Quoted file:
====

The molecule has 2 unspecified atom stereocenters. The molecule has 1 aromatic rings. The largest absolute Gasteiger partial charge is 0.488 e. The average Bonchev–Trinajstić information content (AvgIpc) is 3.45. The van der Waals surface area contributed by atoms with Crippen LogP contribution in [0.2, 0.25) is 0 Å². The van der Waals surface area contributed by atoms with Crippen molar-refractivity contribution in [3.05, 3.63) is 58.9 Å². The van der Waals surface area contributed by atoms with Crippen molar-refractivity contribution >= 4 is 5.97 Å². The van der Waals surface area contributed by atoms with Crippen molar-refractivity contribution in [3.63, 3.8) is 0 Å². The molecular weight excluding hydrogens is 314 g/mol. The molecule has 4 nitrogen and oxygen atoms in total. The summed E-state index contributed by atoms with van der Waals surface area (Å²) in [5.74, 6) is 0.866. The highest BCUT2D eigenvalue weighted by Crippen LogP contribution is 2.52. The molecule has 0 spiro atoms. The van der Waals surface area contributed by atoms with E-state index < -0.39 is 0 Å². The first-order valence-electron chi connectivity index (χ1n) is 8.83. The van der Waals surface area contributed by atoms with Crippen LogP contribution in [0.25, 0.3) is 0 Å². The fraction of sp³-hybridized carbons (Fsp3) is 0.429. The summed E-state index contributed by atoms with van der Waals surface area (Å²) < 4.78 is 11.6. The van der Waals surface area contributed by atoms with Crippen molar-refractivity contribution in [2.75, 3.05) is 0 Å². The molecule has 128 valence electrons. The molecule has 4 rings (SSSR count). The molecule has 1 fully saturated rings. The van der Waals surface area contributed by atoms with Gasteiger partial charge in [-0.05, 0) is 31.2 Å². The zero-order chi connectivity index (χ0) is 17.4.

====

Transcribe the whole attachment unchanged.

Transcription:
The molecule has 2 unspecified atom stereocenters. The molecule has 1 aromatic rings. The largest absolute Gasteiger partial charge is 0.488 e. The average Bonchev–Trinajstić information content (AvgIpc) is 3.45. The van der Waals surface area contributed by atoms with Crippen LogP contribution in [0.2, 0.25) is 0 Å². The van der Waals surface area contributed by atoms with Crippen molar-refractivity contribution in [3.05, 3.63) is 58.9 Å². The van der Waals surface area contributed by atoms with Crippen molar-refractivity contribution >= 4 is 5.97 Å². The van der Waals surface area contributed by atoms with Crippen molar-refractivity contribution in [3.63, 3.8) is 0 Å². The molecular weight excluding hydrogens is 314 g/mol. The molecule has 4 nitrogen and oxygen atoms in total. The summed E-state index contributed by atoms with van der Waals surface area (Å²) in [5.74, 6) is 0.866. The highest BCUT2D eigenvalue weighted by Crippen LogP contribution is 2.52. The molecule has 0 spiro atoms. The van der Waals surface area contributed by atoms with E-state index < -0.39 is 0 Å². The first-order valence-electron chi connectivity index (χ1n) is 8.83. The van der Waals surface area contributed by atoms with Crippen LogP contribution in [0.25, 0.3) is 0 Å². The fraction of sp³-hybridized carbons (Fsp3) is 0.429. The summed E-state index contributed by atoms with van der Waals surface area (Å²) < 4.78 is 11.6. The van der Waals surface area contributed by atoms with Crippen molar-refractivity contribution in [2.75, 3.05) is 0 Å². The molecule has 128 valence electrons. The molecule has 4 rings (SSSR count). The molecule has 1 fully saturated rings. The van der Waals surface area contributed by atoms with Gasteiger partial charge in [-0.05, 0) is 31.2 Å². The zero-order chi connectivity index (χ0) is 17.4.